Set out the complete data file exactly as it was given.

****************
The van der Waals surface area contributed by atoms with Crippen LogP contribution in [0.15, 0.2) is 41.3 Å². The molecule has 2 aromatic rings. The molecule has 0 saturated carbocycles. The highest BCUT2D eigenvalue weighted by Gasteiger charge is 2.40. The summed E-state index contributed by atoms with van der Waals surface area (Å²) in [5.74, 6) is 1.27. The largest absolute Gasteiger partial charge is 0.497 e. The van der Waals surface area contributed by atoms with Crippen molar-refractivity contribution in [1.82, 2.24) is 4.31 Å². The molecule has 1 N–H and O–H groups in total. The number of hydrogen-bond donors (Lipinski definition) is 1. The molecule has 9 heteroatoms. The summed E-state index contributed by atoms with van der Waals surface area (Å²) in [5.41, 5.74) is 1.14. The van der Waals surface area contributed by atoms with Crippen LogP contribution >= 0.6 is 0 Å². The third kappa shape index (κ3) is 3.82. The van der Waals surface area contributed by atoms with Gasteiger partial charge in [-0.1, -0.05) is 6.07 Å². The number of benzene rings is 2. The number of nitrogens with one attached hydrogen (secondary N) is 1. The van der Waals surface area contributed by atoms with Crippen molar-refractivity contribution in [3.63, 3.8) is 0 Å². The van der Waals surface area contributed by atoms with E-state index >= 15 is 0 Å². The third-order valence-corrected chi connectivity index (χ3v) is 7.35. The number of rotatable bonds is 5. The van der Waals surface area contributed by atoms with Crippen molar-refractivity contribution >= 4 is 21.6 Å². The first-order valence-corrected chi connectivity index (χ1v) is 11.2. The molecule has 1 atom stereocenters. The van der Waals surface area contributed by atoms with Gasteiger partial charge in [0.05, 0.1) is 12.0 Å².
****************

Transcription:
The van der Waals surface area contributed by atoms with Crippen LogP contribution in [0.15, 0.2) is 41.3 Å². The molecule has 2 aromatic rings. The molecule has 0 saturated carbocycles. The highest BCUT2D eigenvalue weighted by Gasteiger charge is 2.40. The summed E-state index contributed by atoms with van der Waals surface area (Å²) in [5.74, 6) is 1.27. The largest absolute Gasteiger partial charge is 0.497 e. The van der Waals surface area contributed by atoms with Crippen molar-refractivity contribution in [1.82, 2.24) is 4.31 Å². The molecule has 1 N–H and O–H groups in total. The number of hydrogen-bond donors (Lipinski definition) is 1. The molecule has 9 heteroatoms. The summed E-state index contributed by atoms with van der Waals surface area (Å²) in [5.41, 5.74) is 1.14. The van der Waals surface area contributed by atoms with Crippen LogP contribution >= 0.6 is 0 Å². The third kappa shape index (κ3) is 3.82. The van der Waals surface area contributed by atoms with Gasteiger partial charge in [-0.1, -0.05) is 6.07 Å². The number of benzene rings is 2. The number of nitrogens with one attached hydrogen (secondary N) is 1. The van der Waals surface area contributed by atoms with Crippen molar-refractivity contribution in [3.63, 3.8) is 0 Å². The van der Waals surface area contributed by atoms with E-state index >= 15 is 0 Å². The third-order valence-corrected chi connectivity index (χ3v) is 7.35. The number of rotatable bonds is 5. The van der Waals surface area contributed by atoms with Crippen molar-refractivity contribution >= 4 is 21.6 Å². The first-order valence-corrected chi connectivity index (χ1v) is 11.2. The molecule has 1 atom stereocenters. The van der Waals surface area contributed by atoms with Gasteiger partial charge in [0.05, 0.1) is 12.0 Å².